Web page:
It has, indeed, often been obferved that the practical Atheist, the Deift, and Infidel, with their feveral fubdivifions and denominations, are so unreasonably prejudiced against every thing that bears the face of religion, fo bigotted to their own opinions, and doating on their fancied liberty; that though the strongest and most convincing arguments have been brought against them; arguments which the wifeft of them have not been able to gainsay: they have, after all been found incurably deaf to conviction, and blind to demonstration. For which reafon many good men have difcontinued thefe kind of exercises, as an undertaking fruitlefs and impoffible; and have even recommended to their brethren the like forbearance; left they should do the enemies work for them; by raising doubts in the minds of others, who, perhaps, might never have had any but by hearing the infidel errors repeated.


This, we must confefs, would be a very, fubftantial objection, were it literally true; but even then, we would offer this in anfwer;-profeffed irreligion, or fomething like it, now stalks abroad with most gigantic ftrides: infomuch that there is no confiderable place throughout the kingdom, but has more or less professed contemners of revelation :-If fo, what advantages may they not make ; nay, what advantages have they not made, among the weak and illiterate ?—From our filence on fundamental principles, may they not infinuate, that we dare not attack them?-May they not impute our filence to the weakness of our caufe?-We are fenfible how well adapted to the wickedness of the times are their doctrines, that men, who give the rein to pleasure and debauchery are willing to catch at the least gleam of a hope that they shall not be called to judgment.-To reflect on a future state when they can expect nothing but torment from it, must be a very uncomfortable employment:-No wonder then that the weakest arguments are ftrong enough to persuade fuch perfons to lift under the banner of infidelity. Moreover, how can we expect to turn the finner from his evil way, if we do not first of all demonstrate to him the danger of his fins, and at the fame time lay before him the joyful doctrine of forgiveness?

The subjects, therefore, which we propofe to enter upon are well worth our utmost pains to fet in the clearest light, and yours to hear with the most serious attention. To furnish the weak with convincing arguments for putting to filence the ignorance of foolish men, is furely no trivial undertaking.-This is what we hope to accomplish; and that you may have an idea of the probability of our fuccefs in this attempt, we shall lay down in a few words the method we intend to pursue.

In the first place, then, we shall endeavour to avoid every thing, which instead of improving, may confound the ideas of our hearers: we shall study to be plain and easy, rather than learned or abftruse: VOL. III. and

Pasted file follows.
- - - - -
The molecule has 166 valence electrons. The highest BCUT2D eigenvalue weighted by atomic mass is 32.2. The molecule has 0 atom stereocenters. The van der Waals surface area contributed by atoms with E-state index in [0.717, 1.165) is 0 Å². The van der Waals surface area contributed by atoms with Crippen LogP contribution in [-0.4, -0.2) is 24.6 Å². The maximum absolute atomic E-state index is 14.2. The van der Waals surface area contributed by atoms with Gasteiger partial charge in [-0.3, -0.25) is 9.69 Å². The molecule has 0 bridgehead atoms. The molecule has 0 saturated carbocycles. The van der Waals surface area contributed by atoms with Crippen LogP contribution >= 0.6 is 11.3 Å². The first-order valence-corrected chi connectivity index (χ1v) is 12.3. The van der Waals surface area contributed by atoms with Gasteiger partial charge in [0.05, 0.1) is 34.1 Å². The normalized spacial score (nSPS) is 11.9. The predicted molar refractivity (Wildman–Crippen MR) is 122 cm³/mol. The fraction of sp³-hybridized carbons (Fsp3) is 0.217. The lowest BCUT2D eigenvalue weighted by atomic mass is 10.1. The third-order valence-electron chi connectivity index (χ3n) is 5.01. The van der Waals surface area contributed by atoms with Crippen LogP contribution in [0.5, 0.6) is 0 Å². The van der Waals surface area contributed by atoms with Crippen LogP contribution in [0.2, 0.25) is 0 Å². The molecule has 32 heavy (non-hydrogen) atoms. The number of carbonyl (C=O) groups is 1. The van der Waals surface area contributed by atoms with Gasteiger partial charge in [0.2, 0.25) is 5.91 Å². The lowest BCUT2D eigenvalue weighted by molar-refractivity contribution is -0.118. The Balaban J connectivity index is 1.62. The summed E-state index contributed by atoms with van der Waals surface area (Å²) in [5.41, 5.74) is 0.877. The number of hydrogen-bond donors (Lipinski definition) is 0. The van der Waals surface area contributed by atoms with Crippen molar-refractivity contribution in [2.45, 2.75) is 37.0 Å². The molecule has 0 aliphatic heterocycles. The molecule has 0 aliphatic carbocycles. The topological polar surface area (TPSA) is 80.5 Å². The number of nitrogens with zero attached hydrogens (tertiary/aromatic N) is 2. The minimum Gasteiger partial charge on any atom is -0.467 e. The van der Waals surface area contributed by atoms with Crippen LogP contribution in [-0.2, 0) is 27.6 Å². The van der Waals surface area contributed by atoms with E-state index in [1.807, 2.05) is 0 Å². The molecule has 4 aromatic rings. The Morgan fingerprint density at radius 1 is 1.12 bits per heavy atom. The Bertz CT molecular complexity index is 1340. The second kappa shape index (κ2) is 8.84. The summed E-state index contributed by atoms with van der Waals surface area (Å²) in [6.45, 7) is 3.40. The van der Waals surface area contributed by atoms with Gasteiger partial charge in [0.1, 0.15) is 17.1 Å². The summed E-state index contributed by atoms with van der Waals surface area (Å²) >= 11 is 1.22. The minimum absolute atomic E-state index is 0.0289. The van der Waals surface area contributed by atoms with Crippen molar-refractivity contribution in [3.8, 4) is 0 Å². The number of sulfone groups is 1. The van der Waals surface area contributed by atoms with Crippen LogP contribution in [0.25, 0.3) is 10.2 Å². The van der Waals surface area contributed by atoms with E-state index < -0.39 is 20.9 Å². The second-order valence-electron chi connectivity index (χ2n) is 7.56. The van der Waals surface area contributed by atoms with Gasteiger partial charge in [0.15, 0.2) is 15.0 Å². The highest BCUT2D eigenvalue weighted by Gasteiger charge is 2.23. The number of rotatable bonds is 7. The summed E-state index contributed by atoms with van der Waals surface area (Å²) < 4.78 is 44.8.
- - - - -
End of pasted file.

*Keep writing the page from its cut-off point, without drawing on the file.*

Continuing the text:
and if we can prove, even to a demonftration, which, by the blef fing of God, we truft we can; that there is a great first cause, who created all things; that he is perfectly wife, and juft, and good ;if we can prove, that he certainly will, and neceffarily must, either reward us hereafter for our virtues, or punish us for our vices; if we can prove the divine, that is, the infallible authority of the facred scriptures :-after fuch a foundation is laid, every doctrine we can deduce from thofe facred writings and principles, will command your affent and obedience: fince you must then be fenfible, that no less than your everlasting happiness or misery is at stake.

In our discourse with thofe, who have finned themselves into Atheism, we truft fo to produce the world; the feveral parts of the creation; nay, their very felves, as living witnesses against them that we may fafely appeal even to their own poor remains. of understanding, whether fuch things muft not be the work of fome Being fuperior to man, of an all-powerful God, whom though, we cannot fee with our outward eyes; yet by the light of reafon, we can plainly discern his fovereignty over the whole creation; we hall prove, that the invisible things of God, from the creation of the world, are clearly feen, being understood by the things that are made, even his eternal power and godhead; fo that they are without excufe: we intend to be fo copious on this fubject, as that none but those who are wilfully blind, shall doubt of so glaring a truth: and till all men shall evidence their knowledge and conviction of this first principle of every religion, by their lives and conversation,. we must regard apologies for infifting on fuch plain and common topics, not only as fuperfluous, but ridiculous.

In our proof of a future state, that those who would willingly believe there is no fuch thing, may not have the poor pretenceof faying it is to be discovered by no way, but from the fcriptures, the authority whereof they call in queftion; we shall first lay afide. revelation, and prove from reason, that as the Being of a God, which we hope to have then put beyond the reach of contradiction,